Eid-ul-Adha, popularly known as Bakhri Eid is a religious festival of the Muslim community, all over the world. This Eid is also known as the ‘Festival of Sacrifice”. The festival falls on the 10th day of Dhu al-Hijjah, which is the last (12th) month of the Muslim lunar calendar.
Depending upon the sighting of the moon, the date of Eid is declared. In 2021, Tuesday July 20 will mark the commencement of this festival.
The day honours the courage and dedication of Prophet Ibrahim. It is believed that he was tested by the Gods and was asked to sacrifice his only son. Plagued and saddened by the command of God as he was, he was still a dedicated believer and had his own faith. Following the orders of God, he became ready to sacrifice his own son for the greater good. However, at the altar, God intervened and offered a lamb to be sacrificed instead of Prophet Ibrahim’s son.
To celebrate this act, Muslims acknowledge Ibrahim's devotion and celebrate Eid-ul-Adha annually. On this day, it is marked by sacrificing a lamb or an animal, which is later divided into three parts. One part of the share is kept for home and the rest two shares are given to the poor and needy.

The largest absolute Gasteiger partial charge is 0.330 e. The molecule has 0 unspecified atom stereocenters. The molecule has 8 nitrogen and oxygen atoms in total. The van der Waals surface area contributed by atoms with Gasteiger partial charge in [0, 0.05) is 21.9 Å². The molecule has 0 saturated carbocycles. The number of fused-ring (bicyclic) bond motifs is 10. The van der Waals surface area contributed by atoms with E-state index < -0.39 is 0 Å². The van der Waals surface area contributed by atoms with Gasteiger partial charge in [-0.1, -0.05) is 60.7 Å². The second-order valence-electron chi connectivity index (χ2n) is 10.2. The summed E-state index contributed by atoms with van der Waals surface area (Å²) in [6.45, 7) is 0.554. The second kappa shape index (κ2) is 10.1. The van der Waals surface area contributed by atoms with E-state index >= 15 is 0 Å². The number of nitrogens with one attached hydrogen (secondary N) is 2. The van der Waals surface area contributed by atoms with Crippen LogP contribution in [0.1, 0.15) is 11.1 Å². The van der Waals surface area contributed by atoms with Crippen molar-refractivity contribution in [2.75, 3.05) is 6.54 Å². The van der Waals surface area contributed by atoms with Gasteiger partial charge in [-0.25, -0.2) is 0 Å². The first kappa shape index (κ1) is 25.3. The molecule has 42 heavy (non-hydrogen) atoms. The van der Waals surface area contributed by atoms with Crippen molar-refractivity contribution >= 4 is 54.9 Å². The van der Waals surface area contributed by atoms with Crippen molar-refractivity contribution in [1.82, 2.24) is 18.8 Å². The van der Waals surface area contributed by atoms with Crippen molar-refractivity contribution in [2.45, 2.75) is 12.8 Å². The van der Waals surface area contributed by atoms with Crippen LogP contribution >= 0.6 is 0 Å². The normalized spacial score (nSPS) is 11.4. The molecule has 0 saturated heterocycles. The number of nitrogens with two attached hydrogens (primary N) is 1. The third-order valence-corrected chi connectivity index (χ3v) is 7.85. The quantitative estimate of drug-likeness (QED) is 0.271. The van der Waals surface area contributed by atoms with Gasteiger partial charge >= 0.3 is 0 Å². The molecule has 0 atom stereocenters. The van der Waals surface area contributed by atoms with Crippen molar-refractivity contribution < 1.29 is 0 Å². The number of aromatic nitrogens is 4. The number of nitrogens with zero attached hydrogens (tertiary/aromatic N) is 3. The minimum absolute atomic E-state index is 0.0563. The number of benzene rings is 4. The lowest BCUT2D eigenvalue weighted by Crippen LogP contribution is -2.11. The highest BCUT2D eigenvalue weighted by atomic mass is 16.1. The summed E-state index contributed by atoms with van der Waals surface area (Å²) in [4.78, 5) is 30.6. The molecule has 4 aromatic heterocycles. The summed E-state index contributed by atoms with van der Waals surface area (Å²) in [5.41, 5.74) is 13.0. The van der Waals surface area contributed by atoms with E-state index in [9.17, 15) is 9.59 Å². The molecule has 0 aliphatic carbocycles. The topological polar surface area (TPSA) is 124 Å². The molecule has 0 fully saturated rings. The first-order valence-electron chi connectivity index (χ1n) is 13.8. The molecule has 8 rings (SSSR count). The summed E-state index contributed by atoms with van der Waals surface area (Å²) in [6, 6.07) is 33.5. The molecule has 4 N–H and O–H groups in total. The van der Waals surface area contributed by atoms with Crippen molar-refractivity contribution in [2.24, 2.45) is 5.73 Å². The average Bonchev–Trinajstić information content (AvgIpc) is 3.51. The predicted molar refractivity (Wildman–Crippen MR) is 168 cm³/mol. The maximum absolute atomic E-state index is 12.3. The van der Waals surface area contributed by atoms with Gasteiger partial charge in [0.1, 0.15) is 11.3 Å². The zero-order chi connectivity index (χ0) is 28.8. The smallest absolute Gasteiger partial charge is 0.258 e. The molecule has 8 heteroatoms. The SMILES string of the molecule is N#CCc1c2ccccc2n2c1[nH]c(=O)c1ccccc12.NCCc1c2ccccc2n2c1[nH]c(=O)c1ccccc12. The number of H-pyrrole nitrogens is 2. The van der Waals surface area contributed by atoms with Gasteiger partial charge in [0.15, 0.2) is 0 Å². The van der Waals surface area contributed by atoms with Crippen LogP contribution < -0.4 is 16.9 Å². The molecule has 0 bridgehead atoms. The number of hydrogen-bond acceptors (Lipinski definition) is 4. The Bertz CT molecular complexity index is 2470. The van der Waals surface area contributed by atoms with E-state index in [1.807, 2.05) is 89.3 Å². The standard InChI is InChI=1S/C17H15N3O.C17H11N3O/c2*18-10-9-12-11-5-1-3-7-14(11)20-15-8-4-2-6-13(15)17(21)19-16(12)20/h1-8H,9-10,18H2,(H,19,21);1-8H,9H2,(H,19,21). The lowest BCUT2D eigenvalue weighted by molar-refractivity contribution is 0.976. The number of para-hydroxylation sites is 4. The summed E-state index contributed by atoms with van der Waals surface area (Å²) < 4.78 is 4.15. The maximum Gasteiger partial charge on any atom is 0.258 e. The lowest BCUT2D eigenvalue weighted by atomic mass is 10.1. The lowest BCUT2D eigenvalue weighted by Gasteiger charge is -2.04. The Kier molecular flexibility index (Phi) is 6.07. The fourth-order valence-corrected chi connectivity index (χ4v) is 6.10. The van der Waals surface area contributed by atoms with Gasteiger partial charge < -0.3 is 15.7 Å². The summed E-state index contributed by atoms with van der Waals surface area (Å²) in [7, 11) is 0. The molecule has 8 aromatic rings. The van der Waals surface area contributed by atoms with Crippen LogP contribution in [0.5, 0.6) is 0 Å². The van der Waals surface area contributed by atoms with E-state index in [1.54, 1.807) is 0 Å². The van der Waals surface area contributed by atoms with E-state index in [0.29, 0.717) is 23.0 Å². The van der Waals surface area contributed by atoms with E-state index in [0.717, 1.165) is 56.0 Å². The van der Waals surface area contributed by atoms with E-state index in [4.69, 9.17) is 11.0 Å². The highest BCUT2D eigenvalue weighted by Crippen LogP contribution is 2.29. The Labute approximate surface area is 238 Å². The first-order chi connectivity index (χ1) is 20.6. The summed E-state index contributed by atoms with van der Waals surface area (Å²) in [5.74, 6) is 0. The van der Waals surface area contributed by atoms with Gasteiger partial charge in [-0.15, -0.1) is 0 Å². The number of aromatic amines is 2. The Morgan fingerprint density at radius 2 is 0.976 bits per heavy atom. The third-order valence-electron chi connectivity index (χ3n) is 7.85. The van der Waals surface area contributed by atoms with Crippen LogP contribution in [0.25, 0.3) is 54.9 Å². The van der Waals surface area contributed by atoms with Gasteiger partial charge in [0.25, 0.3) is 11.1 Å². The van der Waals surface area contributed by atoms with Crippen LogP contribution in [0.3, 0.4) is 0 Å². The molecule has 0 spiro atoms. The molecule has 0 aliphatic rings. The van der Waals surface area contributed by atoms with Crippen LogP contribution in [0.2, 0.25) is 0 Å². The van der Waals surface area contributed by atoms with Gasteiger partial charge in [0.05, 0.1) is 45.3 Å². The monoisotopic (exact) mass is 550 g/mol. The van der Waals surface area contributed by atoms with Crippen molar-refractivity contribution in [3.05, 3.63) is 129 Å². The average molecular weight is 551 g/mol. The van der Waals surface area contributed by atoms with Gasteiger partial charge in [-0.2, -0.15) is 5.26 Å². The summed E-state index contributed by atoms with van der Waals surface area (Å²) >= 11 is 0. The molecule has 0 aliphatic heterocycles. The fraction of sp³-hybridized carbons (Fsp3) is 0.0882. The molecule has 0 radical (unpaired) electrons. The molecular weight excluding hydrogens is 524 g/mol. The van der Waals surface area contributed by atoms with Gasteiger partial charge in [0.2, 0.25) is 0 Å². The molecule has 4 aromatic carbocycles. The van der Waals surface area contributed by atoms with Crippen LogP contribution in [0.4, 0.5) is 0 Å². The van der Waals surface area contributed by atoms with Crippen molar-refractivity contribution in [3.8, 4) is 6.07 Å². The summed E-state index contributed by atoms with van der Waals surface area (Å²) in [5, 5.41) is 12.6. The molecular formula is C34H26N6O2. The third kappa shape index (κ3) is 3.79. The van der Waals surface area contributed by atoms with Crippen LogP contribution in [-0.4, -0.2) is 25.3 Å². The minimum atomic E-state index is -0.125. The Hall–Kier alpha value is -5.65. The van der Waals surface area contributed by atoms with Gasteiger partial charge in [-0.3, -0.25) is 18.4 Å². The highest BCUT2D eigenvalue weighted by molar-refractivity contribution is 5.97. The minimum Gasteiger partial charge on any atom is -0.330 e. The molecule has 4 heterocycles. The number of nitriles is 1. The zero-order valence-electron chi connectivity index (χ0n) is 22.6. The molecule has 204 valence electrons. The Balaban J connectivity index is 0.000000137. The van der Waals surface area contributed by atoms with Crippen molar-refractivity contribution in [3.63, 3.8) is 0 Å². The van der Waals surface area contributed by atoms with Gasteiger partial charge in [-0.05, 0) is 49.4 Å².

Eid ul-Adha marks the culmination of the hajj (pilgrimage) rites at Mina in Saudi Arabia, near Mecca, but is celebrated by Muslims throughout the world. It begins on the 10th of Dhū al-Ḥijjah, the last month of the Islamic calendar, and continues for an additional three days. During the festival, families that can afford to sacrifice a ritually acceptable animal (sheep, goat, camel, or cow) do so and then divide the flesh equally among themselves, the poor, and friends and neighbours.
After the Eid Salaah (Eid Prayers), which are performed in congregation at the nearest Mosque on the morning of Eid, the act of Qurbani (sacrifice) is carried out. The act of Qurbani consists of slaughtering an animal as a sacrifice to mark this occasion in remembrance of Prophet Ibrahim’s sacrifice for Allah. This is also known as Udhiya. The days of animal sacrifice total three days, from the 10th to the 12th of Dhu-al-Hijjah.
Eid al-Adha is also a time for visiting with friends and family and for exchanging gifts.
Muslims around the world offer Eid-ul-Adha prayers at the mosque after sun rise and just before it enters the Zuhr time (midday prayer time). The prayer is followed by a sermon or khutbah, by the Imam in the mosque. Eid al-Adha is also a time for visiting with friends and family and for exchanging gifts.
The day starts with people wearing new clothes, exchanging blessed wishes and greeting each other by saying ‘Eid Mubarak’ which means ‘have a blessed Eid’. They all share sweets with each other and children receive gifts and money from elders which is called Eidi.
The female members of the family prepare elaborate dishes for everyone to savor. There is a lot of variety of food items made on this day to mark its celebrations with the preparation of dishes like-Biryani, Haleem, Nihari, kebabs, and desserts like –Seviyan.
Charity is one important aspect of Eid, which is one of the five Pillars of Islam (Zakat). It involves giving food or alms (in this case the Qurbani from earlier in the day) to the poor and the downtrodden as a benevolent act of kindness.